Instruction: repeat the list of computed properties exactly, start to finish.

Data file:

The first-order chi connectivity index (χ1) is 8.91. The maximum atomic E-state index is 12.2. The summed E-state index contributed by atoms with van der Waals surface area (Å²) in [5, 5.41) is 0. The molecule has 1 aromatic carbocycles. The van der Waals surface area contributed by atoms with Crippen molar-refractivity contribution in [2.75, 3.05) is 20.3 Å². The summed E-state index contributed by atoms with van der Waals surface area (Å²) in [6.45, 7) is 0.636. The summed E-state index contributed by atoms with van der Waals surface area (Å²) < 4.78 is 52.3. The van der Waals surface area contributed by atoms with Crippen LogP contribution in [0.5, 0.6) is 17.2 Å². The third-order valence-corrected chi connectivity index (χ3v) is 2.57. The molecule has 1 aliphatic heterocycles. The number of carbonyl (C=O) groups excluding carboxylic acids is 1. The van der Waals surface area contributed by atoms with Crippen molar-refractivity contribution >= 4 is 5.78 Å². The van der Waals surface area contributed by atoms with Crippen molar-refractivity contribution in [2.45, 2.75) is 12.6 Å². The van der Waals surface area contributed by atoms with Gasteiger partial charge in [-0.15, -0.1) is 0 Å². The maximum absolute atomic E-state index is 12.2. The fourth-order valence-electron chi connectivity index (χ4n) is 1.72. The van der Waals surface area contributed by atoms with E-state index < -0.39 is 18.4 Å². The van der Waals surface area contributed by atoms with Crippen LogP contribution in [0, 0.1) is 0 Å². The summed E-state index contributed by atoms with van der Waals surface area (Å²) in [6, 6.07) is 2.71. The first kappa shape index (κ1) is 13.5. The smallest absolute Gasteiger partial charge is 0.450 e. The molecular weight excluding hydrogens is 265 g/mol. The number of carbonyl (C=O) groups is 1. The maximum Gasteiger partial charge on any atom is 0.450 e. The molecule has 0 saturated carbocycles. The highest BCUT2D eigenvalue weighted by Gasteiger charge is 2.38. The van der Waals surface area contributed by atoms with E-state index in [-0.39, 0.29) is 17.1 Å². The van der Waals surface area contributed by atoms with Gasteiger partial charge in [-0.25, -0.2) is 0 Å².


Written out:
The first-order chi connectivity index (χ1) is 8.91. The maximum atomic E-state index is 12.2. The summed E-state index contributed by atoms with van der Waals surface area (Å²) in [5, 5.41) is 0. The molecule has 1 aromatic carbocycles. The van der Waals surface area contributed by atoms with Crippen molar-refractivity contribution in [2.75, 3.05) is 20.3 Å². The summed E-state index contributed by atoms with van der Waals surface area (Å²) in [6.45, 7) is 0.636. The summed E-state index contributed by atoms with van der Waals surface area (Å²) < 4.78 is 52.3. The van der Waals surface area contributed by atoms with Crippen LogP contribution in [0.5, 0.6) is 17.2 Å². The third-order valence-corrected chi connectivity index (χ3v) is 2.57. The molecule has 1 aliphatic heterocycles. The number of carbonyl (C=O) groups excluding carboxylic acids is 1. The van der Waals surface area contributed by atoms with Crippen molar-refractivity contribution >= 4 is 5.78 Å². The van der Waals surface area contributed by atoms with Crippen molar-refractivity contribution in [2.45, 2.75) is 12.6 Å². The van der Waals surface area contributed by atoms with Gasteiger partial charge in [-0.15, -0.1) is 0 Å². The maximum absolute atomic E-state index is 12.2. The fourth-order valence-electron chi connectivity index (χ4n) is 1.72. The van der Waals surface area contributed by atoms with E-state index < -0.39 is 18.4 Å². The van der Waals surface area contributed by atoms with Crippen LogP contribution in [0, 0.1) is 0 Å². The summed E-state index contributed by atoms with van der Waals surface area (Å²) in [6, 6.07) is 2.71. The first kappa shape index (κ1) is 13.5. The smallest absolute Gasteiger partial charge is 0.450 e. The molecular weight excluding hydrogens is 265 g/mol. The number of carbonyl (C=O) groups is 1. The maximum Gasteiger partial charge on any atom is 0.450 e. The molecule has 0 saturated carbocycles. The highest BCUT2D eigenvalue weighted by Gasteiger charge is 2.38. The van der Waals surface area contributed by atoms with E-state index in [-0.39, 0.29) is 17.1 Å². The van der Waals surface area contributed by atoms with Gasteiger partial charge in [-0.25, -0.2) is 0 Å².